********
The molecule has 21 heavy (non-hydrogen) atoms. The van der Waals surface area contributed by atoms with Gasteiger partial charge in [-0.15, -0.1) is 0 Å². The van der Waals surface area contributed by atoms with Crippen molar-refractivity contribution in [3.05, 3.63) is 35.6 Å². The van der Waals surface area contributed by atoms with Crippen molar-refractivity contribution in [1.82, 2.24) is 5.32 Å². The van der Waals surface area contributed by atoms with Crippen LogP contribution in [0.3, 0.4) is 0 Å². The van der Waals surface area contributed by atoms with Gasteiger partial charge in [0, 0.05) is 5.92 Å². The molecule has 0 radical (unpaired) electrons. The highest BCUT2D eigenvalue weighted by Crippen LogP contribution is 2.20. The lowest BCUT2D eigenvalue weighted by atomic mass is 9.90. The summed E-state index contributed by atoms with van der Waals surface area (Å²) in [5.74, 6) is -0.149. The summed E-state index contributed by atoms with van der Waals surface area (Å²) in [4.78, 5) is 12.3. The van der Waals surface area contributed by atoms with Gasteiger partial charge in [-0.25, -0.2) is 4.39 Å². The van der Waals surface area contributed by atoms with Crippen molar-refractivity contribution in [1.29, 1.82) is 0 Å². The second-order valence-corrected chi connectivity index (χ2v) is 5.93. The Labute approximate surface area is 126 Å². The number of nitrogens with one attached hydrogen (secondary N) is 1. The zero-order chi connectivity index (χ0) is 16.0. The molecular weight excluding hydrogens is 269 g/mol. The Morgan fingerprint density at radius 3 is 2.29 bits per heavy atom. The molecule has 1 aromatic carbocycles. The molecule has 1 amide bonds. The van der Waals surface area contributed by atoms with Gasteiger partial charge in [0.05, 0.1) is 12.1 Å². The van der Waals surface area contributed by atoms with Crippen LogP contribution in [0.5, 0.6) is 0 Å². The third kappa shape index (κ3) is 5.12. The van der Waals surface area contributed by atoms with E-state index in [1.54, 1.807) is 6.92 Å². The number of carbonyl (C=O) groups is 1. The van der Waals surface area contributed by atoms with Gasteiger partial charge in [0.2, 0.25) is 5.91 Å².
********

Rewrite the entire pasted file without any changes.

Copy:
The molecule has 21 heavy (non-hydrogen) atoms. The van der Waals surface area contributed by atoms with Gasteiger partial charge in [-0.15, -0.1) is 0 Å². The van der Waals surface area contributed by atoms with Crippen molar-refractivity contribution in [3.05, 3.63) is 35.6 Å². The van der Waals surface area contributed by atoms with Crippen molar-refractivity contribution in [1.82, 2.24) is 5.32 Å². The van der Waals surface area contributed by atoms with Crippen LogP contribution in [0.3, 0.4) is 0 Å². The van der Waals surface area contributed by atoms with Gasteiger partial charge in [0, 0.05) is 5.92 Å². The molecule has 0 radical (unpaired) electrons. The highest BCUT2D eigenvalue weighted by Crippen LogP contribution is 2.20. The lowest BCUT2D eigenvalue weighted by atomic mass is 9.90. The summed E-state index contributed by atoms with van der Waals surface area (Å²) in [5.74, 6) is -0.149. The summed E-state index contributed by atoms with van der Waals surface area (Å²) in [4.78, 5) is 12.3. The van der Waals surface area contributed by atoms with Gasteiger partial charge in [-0.25, -0.2) is 4.39 Å². The van der Waals surface area contributed by atoms with Crippen molar-refractivity contribution in [1.29, 1.82) is 0 Å². The second-order valence-corrected chi connectivity index (χ2v) is 5.93. The Labute approximate surface area is 126 Å². The number of nitrogens with one attached hydrogen (secondary N) is 1. The zero-order chi connectivity index (χ0) is 16.0. The molecular weight excluding hydrogens is 269 g/mol. The Morgan fingerprint density at radius 3 is 2.29 bits per heavy atom. The molecule has 1 aromatic carbocycles. The molecule has 1 amide bonds. The van der Waals surface area contributed by atoms with Gasteiger partial charge in [0.05, 0.1) is 12.1 Å². The van der Waals surface area contributed by atoms with Crippen LogP contribution in [0.5, 0.6) is 0 Å². The third kappa shape index (κ3) is 5.12. The van der Waals surface area contributed by atoms with E-state index in [1.54, 1.807) is 6.92 Å². The number of carbonyl (C=O) groups is 1. The van der Waals surface area contributed by atoms with Gasteiger partial charge in [0.2, 0.25) is 5.91 Å².